Sunday, February 13, 2011

Judy Collins -- "Suzanne" (1966)

Suzanne takes you down to her place near the river
You can hear the boats go by
You can spend the night beside her
And you know that she's half crazy
But that's why you want to be there
And she feeds you tea and oranges
That come all the way from China
And just when you mean to tell her
That you have no love to give her
Then she gets you on her wavelength
And she lets the river answer
That you've always been her lover

Here's an excerpt from an interview with Suzanne Verdal, the friend of Leonard Cohen's who is the subject of "Suzanne":

Suzanne Verdal
Leonard was a friend of my husband, Armand.  We were all hanging at the same places in Montreal -- Le Bistro, Le Vieux Moulin, which was the place to dance to jazz.  Black turtle-neck sweaters, smoke, beatniks and poets -- it was that bohemian atmosphere in the 60's.  Leonard spent hours at the Bistro.  He was quite a bit older than me but he saw me emerging as a schoolgirl, working three jobs to subsidize my dance classes.

By 1965 I had separated from Armand and was living with our little girl.  Leonard would come over and I would serve him jasmine tea with mandarin oranges, and light a candle.  It sounds like a seance, but obviously Leonard retained those images, too.  I was living in a crooked house, so old with mahogany and stained glass.  I loved the smell of the river and the freight trains and boats.  Out of my window was total romance. Leonard was a mentor to me.  We would walk together and we didn't even have to talk.  The sound of his boots and my heels was weird, like synchronicity in our footsteps.  He felt it, I felt it and we got such a rush just grinning at each other.

Cohen and Collins

We were never lovers of the flesh but on a very deep level we were.  I had the opportunity more than once but I respected his work and what he stood for so much, I didn't want to spoil it.  Also, Leonard is an incredibly sexual man!  He's very attractive to women and I didn't want to be just one of the crowd.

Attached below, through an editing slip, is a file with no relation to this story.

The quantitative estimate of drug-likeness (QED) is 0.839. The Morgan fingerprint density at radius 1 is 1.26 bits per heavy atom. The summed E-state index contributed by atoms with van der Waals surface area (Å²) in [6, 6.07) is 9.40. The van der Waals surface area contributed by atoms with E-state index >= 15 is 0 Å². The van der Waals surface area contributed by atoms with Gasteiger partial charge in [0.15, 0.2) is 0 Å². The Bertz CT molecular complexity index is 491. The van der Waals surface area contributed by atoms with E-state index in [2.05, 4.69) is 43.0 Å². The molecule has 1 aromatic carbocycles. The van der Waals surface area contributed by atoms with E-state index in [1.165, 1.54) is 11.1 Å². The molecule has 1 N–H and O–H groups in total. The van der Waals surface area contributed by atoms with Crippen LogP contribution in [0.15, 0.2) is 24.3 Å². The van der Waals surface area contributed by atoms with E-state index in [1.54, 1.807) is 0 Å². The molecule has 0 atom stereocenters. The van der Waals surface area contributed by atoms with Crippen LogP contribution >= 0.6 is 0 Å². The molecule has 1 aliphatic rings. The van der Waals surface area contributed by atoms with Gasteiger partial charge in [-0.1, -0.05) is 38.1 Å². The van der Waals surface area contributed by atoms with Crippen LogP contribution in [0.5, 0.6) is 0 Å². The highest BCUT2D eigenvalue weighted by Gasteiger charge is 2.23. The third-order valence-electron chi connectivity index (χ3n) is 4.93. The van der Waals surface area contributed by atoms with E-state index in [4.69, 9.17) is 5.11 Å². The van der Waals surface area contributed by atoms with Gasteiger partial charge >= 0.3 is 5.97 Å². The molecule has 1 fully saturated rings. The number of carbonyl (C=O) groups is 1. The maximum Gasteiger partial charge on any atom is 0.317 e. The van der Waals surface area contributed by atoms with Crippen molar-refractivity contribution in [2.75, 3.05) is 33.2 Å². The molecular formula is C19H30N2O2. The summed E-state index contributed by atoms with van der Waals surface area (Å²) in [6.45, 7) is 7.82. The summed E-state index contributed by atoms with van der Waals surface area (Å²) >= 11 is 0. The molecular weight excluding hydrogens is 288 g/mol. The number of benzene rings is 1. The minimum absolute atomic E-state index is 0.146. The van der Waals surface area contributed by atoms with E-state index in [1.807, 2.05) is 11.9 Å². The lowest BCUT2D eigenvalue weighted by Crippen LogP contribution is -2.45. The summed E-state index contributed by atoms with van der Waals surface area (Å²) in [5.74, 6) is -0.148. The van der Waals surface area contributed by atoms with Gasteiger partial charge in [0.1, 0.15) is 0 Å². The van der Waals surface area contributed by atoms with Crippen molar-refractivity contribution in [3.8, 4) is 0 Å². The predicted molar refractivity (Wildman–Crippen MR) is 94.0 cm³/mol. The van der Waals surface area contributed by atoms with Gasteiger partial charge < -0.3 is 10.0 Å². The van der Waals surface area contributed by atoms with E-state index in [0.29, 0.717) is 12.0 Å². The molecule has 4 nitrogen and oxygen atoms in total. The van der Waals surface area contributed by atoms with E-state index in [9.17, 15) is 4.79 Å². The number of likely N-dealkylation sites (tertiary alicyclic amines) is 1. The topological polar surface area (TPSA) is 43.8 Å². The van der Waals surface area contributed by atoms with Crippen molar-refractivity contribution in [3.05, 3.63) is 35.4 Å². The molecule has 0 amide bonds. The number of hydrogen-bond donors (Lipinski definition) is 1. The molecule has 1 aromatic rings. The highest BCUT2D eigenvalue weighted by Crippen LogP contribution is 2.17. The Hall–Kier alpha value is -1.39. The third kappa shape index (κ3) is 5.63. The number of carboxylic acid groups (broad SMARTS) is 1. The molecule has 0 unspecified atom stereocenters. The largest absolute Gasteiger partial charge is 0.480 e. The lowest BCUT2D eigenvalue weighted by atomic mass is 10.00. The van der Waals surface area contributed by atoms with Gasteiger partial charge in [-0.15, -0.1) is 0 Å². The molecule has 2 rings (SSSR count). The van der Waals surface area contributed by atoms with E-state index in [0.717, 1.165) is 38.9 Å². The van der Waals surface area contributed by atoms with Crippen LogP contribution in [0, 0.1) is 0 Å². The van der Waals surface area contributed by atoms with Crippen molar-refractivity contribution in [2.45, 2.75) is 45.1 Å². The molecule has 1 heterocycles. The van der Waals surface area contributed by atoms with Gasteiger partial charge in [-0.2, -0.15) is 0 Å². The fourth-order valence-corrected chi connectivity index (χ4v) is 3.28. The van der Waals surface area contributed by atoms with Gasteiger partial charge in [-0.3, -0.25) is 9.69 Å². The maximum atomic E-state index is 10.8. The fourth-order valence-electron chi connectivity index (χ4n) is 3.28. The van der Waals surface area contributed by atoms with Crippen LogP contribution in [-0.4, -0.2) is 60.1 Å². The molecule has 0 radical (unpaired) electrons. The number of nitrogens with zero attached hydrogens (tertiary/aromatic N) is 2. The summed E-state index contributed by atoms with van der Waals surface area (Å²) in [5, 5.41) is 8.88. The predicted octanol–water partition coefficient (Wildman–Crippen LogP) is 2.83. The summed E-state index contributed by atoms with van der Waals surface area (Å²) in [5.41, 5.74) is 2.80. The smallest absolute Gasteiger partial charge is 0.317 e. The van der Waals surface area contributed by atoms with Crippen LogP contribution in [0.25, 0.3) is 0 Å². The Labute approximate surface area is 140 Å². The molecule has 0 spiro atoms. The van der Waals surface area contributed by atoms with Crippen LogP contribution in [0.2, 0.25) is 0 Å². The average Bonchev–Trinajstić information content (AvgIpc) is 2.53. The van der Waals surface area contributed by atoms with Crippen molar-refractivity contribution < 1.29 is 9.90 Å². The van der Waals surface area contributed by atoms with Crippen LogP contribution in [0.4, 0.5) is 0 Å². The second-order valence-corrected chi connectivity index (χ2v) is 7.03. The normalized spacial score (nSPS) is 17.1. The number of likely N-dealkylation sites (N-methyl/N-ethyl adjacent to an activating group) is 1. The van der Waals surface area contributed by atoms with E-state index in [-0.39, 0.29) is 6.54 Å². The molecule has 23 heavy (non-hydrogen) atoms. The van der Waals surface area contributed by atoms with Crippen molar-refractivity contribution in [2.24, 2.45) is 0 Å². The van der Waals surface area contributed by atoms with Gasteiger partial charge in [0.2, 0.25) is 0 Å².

I left Montreal for the states in '68 and when I came back people said, "Have you heard the song Leonard's written about you?"  In my wildest dreams I didn't know it would be huge.  I felt flattered, but I also felt there was an invasion of privacy.  After that, things changed course.  I stayed true to the 60's.  He became this big pop icon and was not accessible any more.  It hurt.  The song is bittersweet for me.  Sometimes I'll be in a restaurant and hear it and I'll be overcome.

There's a book called "The Girl in the Song" that tells the stories of the women who were the subjects of 50 famous songs, including "Suzanne":

Verdal seems to have fallen on hard times.  A few years ago, she was essentially homeless.  Here's a link to a blog about her -- no entries since 2008, however.

Here's Judy Collins singing "Suzanne":

Here's a link you can use to buy the song from iTunes:

Suzanne - In My Life

Here's a link to use if you prefer Amazon:

1 comment:

  1. Lovely bit of info, goes well with the song. Thanks so much.
    I see suzzane as the church (although I am not religious). It holds the mirror to suffering of people, and necessarily of existance. I love the song about the girl, but I like it better as about the church, and the sweetness and pain of life.